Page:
Her family, snooty as they may be, are right to oppose them being together. I mean, hell, wouldn't you want something better for your daughter than that fat, stupid piece of crap she married?
What make Peter so infuriating is that he doesn't seem to care how badly he treats Lois at all. He takes her for granted all the damned time. Even Death himself actually stopped by to warn Peter not to do this, and by the next episode, BAM! No lesson learned.
But hey, the're together because of "true love" or whatever, right?
Stan and Francine Smith (American Dad)
American Dad is made by the same guy who made Family Guy, and both shows were hosted on the home network of The Simpsons. Starting to see a little pattern here? Yep, it's another bumbling oaf of a dad figure with a mom who acts as the glue to an ailing relationship.
Admittedly, Stan and Fran are the healthiest of the couples so far. They both seem to have their own rhythm going, and while Stan's bigotry and stubbornness tends to make Fran's life pretty terrible, he's still not as bad as Peter or Homer.
That being said, Francine almost always ends up on the backburner to Stan's work and ridiculous right-wing crap. It's been the subject of a number of episodes, including at least one where it's made Francine break down into tears.
Stan's definitely an embarrassment to her, and she still has to clean up his messes. However, he does try and the CIA usually helps with certain type of cleanup, if you get my drift.
Randy and Sharon Marsh (South Park)
Yes, I know the two divorced, but prior to that, they definitely were one of the most toxic cartoon couples in South Park history. What made them so toxic was mostly Stan Marsh's increasingly selfish, immature, and otherwise inappropriate behavior.
I mean, at one point, Stan Marsh got fired from his job because he was stuck in the bathroom pretending to be Lorde. He's also publicly humiliated his family a number of times, killed his daughter's boyfriend for taking her to a musical, and made a mockery of Sharon a million times.
After the "Creme Fraiche" debacle and the time that Sharon ended up cheating on him with a Shake Weight, it's easy to see that the writing was on the wall.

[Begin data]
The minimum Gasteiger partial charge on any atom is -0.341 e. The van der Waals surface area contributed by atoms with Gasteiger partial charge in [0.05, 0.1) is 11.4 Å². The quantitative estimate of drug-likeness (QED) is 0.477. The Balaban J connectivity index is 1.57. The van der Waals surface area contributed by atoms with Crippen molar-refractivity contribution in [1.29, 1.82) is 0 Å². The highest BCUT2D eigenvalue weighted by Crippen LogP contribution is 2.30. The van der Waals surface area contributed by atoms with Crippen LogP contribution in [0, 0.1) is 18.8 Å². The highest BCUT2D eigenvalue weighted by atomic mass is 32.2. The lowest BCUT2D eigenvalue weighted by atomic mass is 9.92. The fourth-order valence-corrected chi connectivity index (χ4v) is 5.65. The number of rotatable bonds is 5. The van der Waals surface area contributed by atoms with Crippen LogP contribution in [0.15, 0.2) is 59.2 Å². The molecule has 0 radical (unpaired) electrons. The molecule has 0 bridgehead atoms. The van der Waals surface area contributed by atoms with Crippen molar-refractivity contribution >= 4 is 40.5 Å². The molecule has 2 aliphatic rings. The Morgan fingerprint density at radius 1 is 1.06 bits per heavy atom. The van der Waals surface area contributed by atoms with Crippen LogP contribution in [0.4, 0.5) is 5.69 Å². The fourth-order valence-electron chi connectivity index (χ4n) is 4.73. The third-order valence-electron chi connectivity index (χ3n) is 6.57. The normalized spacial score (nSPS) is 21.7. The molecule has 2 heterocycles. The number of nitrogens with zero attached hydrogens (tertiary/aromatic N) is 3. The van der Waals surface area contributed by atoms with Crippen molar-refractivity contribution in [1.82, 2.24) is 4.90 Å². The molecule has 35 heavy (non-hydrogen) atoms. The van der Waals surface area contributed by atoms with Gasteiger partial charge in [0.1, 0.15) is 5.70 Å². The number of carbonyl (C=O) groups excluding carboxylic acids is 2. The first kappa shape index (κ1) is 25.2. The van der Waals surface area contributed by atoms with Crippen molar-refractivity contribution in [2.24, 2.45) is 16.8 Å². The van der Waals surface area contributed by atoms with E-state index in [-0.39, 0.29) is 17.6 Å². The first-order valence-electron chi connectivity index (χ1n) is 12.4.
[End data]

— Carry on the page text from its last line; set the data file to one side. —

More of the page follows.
Cotton and Didi Hill (King of the Hill)
Cotton is already a bit mental. The World War II veteran was known for killing "fiddy men" and for being one of the most blatantly misogynistic characters on public television. It's easy to see him as a man who would have bad relationships, but it's heartbreaking how bad it is.
His first wife, Tilly, regularly still gets berated by him over Christmas dinner for being old and bad in bed.
As bad as Tilly's relationship with him was, she was wise enough to divorce him. (Or he divorced her, it's not totally confirmed either way.) Didi, his second wife, definitely seems to take the cake as the other half of one of the most toxic cartoon couples in the series.
Cotton's son, Hank, is the same age as his wife. Didi gave birth to Cotton's child, Good Hank, during the series. That's a bit messed up, but if it was an otherwise functional relationship, it could be overlooked. The thing is, Didi is a textbook example of a sufferer of Battered Spouse Syndrome.
Being with Cotton broke her soul and put her in poverty. Knowing that, you have to feel a bit relieved that she's a widow by the end of the series.
Pearl and Rose Quartz (Steven Universe)
Toxic relationships aren't reserved for straight couples, you know. Steven Universe has a number of storylines that involve seriously dysfunctional lesbian couples. Most notably is the love story behind Pearl and Rose Quartz.